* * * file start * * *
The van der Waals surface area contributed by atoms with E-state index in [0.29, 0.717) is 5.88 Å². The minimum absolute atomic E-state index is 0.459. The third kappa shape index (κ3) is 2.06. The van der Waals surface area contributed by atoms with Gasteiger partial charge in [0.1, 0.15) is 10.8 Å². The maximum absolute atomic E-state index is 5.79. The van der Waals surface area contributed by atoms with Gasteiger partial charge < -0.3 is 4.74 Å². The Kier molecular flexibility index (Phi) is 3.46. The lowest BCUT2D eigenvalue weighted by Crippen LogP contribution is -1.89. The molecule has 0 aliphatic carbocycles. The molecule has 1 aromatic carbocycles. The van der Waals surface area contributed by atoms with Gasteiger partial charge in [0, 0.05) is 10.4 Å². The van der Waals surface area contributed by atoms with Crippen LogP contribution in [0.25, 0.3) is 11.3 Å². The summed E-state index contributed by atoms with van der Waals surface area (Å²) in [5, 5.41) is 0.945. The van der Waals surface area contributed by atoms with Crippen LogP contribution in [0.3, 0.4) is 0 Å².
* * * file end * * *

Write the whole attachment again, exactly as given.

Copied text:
The van der Waals surface area contributed by atoms with E-state index in [0.29, 0.717) is 5.88 Å². The minimum absolute atomic E-state index is 0.459. The third kappa shape index (κ3) is 2.06. The van der Waals surface area contributed by atoms with Gasteiger partial charge in [0.1, 0.15) is 10.8 Å². The maximum absolute atomic E-state index is 5.79. The van der Waals surface area contributed by atoms with Gasteiger partial charge < -0.3 is 4.74 Å². The Kier molecular flexibility index (Phi) is 3.46. The lowest BCUT2D eigenvalue weighted by Crippen LogP contribution is -1.89. The molecule has 0 aliphatic carbocycles. The molecule has 1 aromatic carbocycles. The van der Waals surface area contributed by atoms with Gasteiger partial charge in [0, 0.05) is 10.4 Å². The van der Waals surface area contributed by atoms with Crippen LogP contribution in [0.25, 0.3) is 11.3 Å². The summed E-state index contributed by atoms with van der Waals surface area (Å²) in [5, 5.41) is 0.945. The van der Waals surface area contributed by atoms with Crippen LogP contribution in [0.3, 0.4) is 0 Å².